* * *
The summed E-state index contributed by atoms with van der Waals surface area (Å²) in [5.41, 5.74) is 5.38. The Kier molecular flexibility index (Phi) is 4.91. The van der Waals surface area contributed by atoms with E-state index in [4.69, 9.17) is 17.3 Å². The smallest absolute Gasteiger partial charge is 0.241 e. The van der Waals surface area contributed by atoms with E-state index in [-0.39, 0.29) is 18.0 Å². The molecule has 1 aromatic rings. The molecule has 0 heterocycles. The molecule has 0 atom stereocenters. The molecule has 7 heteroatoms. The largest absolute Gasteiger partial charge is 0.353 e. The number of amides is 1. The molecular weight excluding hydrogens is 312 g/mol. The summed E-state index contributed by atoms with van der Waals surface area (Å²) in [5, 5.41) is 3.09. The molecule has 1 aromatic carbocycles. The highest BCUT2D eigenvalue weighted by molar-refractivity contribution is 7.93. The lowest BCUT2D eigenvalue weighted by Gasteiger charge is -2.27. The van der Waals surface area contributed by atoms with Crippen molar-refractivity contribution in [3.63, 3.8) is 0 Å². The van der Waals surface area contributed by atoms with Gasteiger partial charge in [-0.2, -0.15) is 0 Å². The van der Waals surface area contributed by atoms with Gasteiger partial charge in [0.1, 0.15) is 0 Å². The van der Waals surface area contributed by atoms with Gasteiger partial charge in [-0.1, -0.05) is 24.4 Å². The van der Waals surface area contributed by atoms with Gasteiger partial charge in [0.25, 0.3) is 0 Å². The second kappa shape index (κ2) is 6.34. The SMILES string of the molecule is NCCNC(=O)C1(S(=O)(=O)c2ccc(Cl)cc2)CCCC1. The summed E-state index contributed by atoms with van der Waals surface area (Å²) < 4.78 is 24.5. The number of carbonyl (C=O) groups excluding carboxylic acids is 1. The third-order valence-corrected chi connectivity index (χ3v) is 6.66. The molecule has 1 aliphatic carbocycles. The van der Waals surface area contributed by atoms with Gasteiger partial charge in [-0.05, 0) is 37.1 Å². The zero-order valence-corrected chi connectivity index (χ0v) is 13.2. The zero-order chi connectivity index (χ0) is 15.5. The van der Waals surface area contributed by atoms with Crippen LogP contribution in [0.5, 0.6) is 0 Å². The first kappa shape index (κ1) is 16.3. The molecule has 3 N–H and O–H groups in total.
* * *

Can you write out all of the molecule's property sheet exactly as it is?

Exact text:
The summed E-state index contributed by atoms with van der Waals surface area (Å²) in [5.41, 5.74) is 5.38. The Kier molecular flexibility index (Phi) is 4.91. The van der Waals surface area contributed by atoms with E-state index in [4.69, 9.17) is 17.3 Å². The smallest absolute Gasteiger partial charge is 0.241 e. The van der Waals surface area contributed by atoms with E-state index in [-0.39, 0.29) is 18.0 Å². The molecule has 1 aromatic rings. The molecule has 0 heterocycles. The molecule has 0 atom stereocenters. The molecule has 7 heteroatoms. The largest absolute Gasteiger partial charge is 0.353 e. The number of amides is 1. The molecular weight excluding hydrogens is 312 g/mol. The summed E-state index contributed by atoms with van der Waals surface area (Å²) in [5, 5.41) is 3.09. The molecule has 1 aromatic carbocycles. The highest BCUT2D eigenvalue weighted by molar-refractivity contribution is 7.93. The lowest BCUT2D eigenvalue weighted by Gasteiger charge is -2.27. The van der Waals surface area contributed by atoms with Crippen molar-refractivity contribution in [3.63, 3.8) is 0 Å². The van der Waals surface area contributed by atoms with Gasteiger partial charge in [-0.2, -0.15) is 0 Å². The van der Waals surface area contributed by atoms with Gasteiger partial charge in [0.1, 0.15) is 0 Å². The van der Waals surface area contributed by atoms with Gasteiger partial charge in [-0.1, -0.05) is 24.4 Å². The van der Waals surface area contributed by atoms with Gasteiger partial charge in [0.25, 0.3) is 0 Å². The second kappa shape index (κ2) is 6.34. The SMILES string of the molecule is NCCNC(=O)C1(S(=O)(=O)c2ccc(Cl)cc2)CCCC1. The summed E-state index contributed by atoms with van der Waals surface area (Å²) < 4.78 is 24.5. The number of carbonyl (C=O) groups excluding carboxylic acids is 1. The third-order valence-corrected chi connectivity index (χ3v) is 6.66. The molecule has 1 aliphatic carbocycles. The van der Waals surface area contributed by atoms with Gasteiger partial charge in [-0.05, 0) is 37.1 Å². The zero-order valence-corrected chi connectivity index (χ0v) is 13.2. The zero-order chi connectivity index (χ0) is 15.5. The van der Waals surface area contributed by atoms with Crippen LogP contribution in [0.5, 0.6) is 0 Å². The first kappa shape index (κ1) is 16.3. The molecule has 3 N–H and O–H groups in total.